New York

Christian Jankowski, The Eye of Dubai (detail), 2012, video, black-and-white, sound, 47 minutes 20 seconds; ink-jet print, 48 1/2 x 48 1/2"

Christian Jankowski, The Eye of Dubai (detail), 2012, video, black-and-white, sound, 47 minutes 20 seconds; ink-jet print, 48 1/2 x 48 1/2"

Christian Jankowski

Petzel Gallery | West 18th Street

Christian Jankowski, The Eye of Dubai (detail), 2012, video, black-and-white, sound, 47 minutes 20 seconds; ink-jet print, 48 1/2 x 48 1/2"

As a metaphor for art criticism, “message in a bottle” is, at best, rather anomic. Is that what we as writers do: just chuck it out there and pray some random reader halfway around the world stumbles on the entreaty of our otherwise lonely prose? Review, 2012, part of Christian Jankowski’s exhibition “Discourse News,” consists of approximately one hundred bottles sealed with red wax, which contain handwritten art reviews the artist solicited from critics and were here organized in clusters throughout the gallery space. Not only are the enclosed texts proleptic—Jankowski asked the writers to appraise a work that hadn’t been made yet—and therefore not reviews, but the fraught image of the many mute messages in their bottles imparts an unmistakable whiff of futility to the notion that critics’ discursive efforts have any audience at all.

Jankowski often initiates collaborations that ultimately spiral back, perhaps narcissistically, to himself. But can artists ever really “collaborate” with others without subsuming joint efforts into their own production? Everyone involved seems to toil in Jankowski’s works, from the Italian psychics he called to poll for their prophecies about the success of his 1999 Venice Biennale outing, to his former gallerist Michele Maccarone, who, for Point of Sale, 2002, he had switch roles with her downstairs neighbor George Kunstlinger, an electronics dealer, so that each pitched the other’s wares. Ultimately, however, Maccarone was hawking for Jankowski, and Kunstlinger (reading Maccarone’s script) was as well.

Jankowski can be tough on himself, too. In the forty-seven-minute video The Eye of Dubai, 2012, also on view, the artist and his crew spend nearly the entire time blindfolded (in the piece, Jankowski mentions, without naming the artist or work explicitly, Joseph Beuys’s similar I Like America and America Likes Me performance of 1974). As Jankowski stumbles around Dubai on his first trip to the UAE, his guide, local gallerist Rami Farook, narrates the attractions as Jankowski’s sightless team struggles to keep the artist in focus and the sound boom somewhere—anywhere—near the action. Jankowski’s rich German-accented English baritone offers a convincing facsimile of Werner Herzog at his most ponderous, particularly when Jankowski muses on the experience of standing on the viewing deck of the Burj Khalifa, the world’s tallest skyscraper, while not seeing a damn thing, or when he’s in the Ski Dubai shopping mall groping a resigned-looking king penguin (shades of Herzog’s suicidal penguin in Encounters at the End of the World). Jankowski’s motley troupe is accompanied by a second film crew, from the BBC World News, shooting a documentary in a series named, almost farcically, Collaboration Culture. The allegory of a blind visual artist is, of course, poignant to the point of bathos, but as played throughout The Eye of Dubai, Jankowski’s “artist as center of attention” is a significantly more caustic performance. As Farook herds this art-media circus around Dubai’s “sights,” the blindfolded artist tries repeatedly to engage bewildered residents. In the souk, Jankowski bellows questions into the ether (in English, recall), hoping to parley with the largely non-Anglophone locals. The Eye of Dubai hilariously sends up the unspoken demand that artists demonstrate effortless social fluency in whatever cross-cultural situations they parachute into, and then—no pressure!—make art while they’re there.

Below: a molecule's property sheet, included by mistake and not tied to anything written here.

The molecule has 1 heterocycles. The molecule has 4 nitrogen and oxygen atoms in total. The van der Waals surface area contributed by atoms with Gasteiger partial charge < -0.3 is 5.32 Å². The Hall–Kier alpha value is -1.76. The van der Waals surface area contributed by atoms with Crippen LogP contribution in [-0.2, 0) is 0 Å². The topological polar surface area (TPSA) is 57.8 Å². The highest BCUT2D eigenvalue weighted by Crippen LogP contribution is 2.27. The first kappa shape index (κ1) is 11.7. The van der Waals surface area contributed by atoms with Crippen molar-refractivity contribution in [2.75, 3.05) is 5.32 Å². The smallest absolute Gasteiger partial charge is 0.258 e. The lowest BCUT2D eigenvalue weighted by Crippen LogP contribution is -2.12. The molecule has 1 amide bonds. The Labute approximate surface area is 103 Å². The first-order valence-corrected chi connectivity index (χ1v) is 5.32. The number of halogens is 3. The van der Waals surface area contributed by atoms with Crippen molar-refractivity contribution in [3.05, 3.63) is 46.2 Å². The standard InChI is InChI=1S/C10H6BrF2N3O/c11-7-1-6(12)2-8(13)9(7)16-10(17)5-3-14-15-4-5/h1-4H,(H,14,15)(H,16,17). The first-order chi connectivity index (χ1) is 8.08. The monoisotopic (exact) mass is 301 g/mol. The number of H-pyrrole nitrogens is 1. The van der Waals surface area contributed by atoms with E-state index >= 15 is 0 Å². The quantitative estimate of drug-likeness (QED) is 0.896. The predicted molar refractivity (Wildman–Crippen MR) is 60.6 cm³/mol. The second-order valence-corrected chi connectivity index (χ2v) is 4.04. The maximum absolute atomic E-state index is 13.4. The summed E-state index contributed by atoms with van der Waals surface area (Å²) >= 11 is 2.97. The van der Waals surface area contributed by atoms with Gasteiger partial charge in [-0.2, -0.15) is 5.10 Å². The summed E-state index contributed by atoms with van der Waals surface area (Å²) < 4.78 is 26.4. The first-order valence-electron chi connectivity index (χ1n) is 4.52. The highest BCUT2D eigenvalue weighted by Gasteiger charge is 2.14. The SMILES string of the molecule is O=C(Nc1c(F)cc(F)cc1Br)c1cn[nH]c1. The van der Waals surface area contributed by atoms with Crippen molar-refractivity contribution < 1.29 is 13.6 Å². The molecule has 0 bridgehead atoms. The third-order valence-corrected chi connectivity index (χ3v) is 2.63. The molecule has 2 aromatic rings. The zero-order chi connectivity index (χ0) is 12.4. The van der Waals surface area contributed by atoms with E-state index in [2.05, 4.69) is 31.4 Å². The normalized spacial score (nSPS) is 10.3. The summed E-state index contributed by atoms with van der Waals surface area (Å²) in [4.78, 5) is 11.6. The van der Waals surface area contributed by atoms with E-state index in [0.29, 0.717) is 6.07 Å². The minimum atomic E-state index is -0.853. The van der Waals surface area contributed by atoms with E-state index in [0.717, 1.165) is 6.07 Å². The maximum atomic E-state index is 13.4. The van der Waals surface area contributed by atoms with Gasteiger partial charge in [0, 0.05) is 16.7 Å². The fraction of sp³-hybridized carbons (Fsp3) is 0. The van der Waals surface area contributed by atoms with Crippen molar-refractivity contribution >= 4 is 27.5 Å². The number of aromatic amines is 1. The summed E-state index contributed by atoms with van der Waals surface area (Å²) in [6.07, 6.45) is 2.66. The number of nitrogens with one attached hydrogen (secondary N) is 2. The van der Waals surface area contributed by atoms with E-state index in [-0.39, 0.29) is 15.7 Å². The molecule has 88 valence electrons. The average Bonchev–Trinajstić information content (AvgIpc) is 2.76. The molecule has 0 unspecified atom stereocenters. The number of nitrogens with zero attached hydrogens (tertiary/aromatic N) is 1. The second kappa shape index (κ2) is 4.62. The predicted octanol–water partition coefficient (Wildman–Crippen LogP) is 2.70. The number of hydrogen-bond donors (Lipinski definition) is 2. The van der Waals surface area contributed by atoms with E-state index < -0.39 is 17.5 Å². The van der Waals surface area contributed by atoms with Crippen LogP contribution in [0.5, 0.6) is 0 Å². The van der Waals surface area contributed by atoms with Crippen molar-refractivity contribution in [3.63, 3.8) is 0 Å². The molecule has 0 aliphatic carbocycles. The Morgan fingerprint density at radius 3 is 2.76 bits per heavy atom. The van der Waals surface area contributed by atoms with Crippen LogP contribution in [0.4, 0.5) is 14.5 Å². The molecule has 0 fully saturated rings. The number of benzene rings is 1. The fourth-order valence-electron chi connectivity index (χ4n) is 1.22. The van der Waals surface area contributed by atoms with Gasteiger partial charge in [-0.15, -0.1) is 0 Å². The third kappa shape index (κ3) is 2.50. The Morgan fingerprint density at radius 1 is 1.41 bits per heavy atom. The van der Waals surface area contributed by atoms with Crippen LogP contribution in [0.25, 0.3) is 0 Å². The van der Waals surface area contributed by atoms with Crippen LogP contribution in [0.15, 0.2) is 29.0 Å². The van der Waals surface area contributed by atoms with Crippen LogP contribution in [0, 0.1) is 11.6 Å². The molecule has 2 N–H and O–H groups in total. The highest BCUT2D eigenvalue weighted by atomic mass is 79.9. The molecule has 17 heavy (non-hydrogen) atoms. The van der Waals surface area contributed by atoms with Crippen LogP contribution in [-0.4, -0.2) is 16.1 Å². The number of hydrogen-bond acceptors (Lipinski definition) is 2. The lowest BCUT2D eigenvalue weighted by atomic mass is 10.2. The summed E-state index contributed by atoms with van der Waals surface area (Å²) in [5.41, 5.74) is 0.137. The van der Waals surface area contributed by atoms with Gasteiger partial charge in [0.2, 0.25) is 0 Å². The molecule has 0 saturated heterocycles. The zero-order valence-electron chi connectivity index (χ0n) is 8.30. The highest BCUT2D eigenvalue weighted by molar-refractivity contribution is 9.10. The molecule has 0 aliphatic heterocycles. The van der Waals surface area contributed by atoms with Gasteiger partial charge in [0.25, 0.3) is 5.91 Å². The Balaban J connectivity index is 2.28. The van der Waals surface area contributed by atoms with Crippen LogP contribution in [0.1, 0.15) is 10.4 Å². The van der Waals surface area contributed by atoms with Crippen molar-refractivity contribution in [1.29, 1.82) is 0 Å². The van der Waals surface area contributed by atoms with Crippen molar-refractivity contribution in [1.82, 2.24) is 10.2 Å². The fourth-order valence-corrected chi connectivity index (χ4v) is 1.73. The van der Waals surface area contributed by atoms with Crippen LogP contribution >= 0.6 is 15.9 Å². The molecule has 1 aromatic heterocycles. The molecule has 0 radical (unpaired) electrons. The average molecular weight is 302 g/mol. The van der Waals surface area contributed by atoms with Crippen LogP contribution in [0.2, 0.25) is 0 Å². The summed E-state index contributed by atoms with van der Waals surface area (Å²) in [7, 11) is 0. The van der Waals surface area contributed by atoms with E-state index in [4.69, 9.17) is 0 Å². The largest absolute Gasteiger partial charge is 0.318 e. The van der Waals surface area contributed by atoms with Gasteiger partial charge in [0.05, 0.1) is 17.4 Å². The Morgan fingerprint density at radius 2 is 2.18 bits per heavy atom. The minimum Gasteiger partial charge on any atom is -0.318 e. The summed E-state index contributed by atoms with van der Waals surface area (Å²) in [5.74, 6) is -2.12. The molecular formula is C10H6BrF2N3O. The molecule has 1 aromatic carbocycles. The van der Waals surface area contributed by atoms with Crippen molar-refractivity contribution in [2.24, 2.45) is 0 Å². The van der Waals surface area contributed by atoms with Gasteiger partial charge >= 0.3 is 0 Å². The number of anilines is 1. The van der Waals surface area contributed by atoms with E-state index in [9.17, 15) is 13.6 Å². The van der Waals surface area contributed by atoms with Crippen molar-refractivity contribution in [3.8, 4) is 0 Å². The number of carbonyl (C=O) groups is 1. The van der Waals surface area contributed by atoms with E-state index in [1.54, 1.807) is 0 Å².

While The Eye of Dubai is funny and shrewd, the video Discourse News, 2012, despite being only less than six minutes long, felt fulsome. In it a NY1 news announcer, seated in a studio environment, drily reads quotes taken from Jankowski’s critics embedded in a convoluted argument about the need for artists to intercede in the mass media on their own terms. Had this been an actual televised intervention, such an argument would seem more pointed, as in The Eye of Dubai’s literal refusal to visually consume the spectacles of the UAE’s absurd self-promotion (skiing in the desert?) while still incorporating an entire BBC TV crew. It’s unclear whether Discourse News, or even the mass of unread text of Review, should be interpreted under the aegis of the fourth work in the gallery, a neon sign near the video in the gallery entryway that reads, in a cursive scribble, PLEASE STOP YOU’RE BORING ME TO DEATH.

Eva Díaz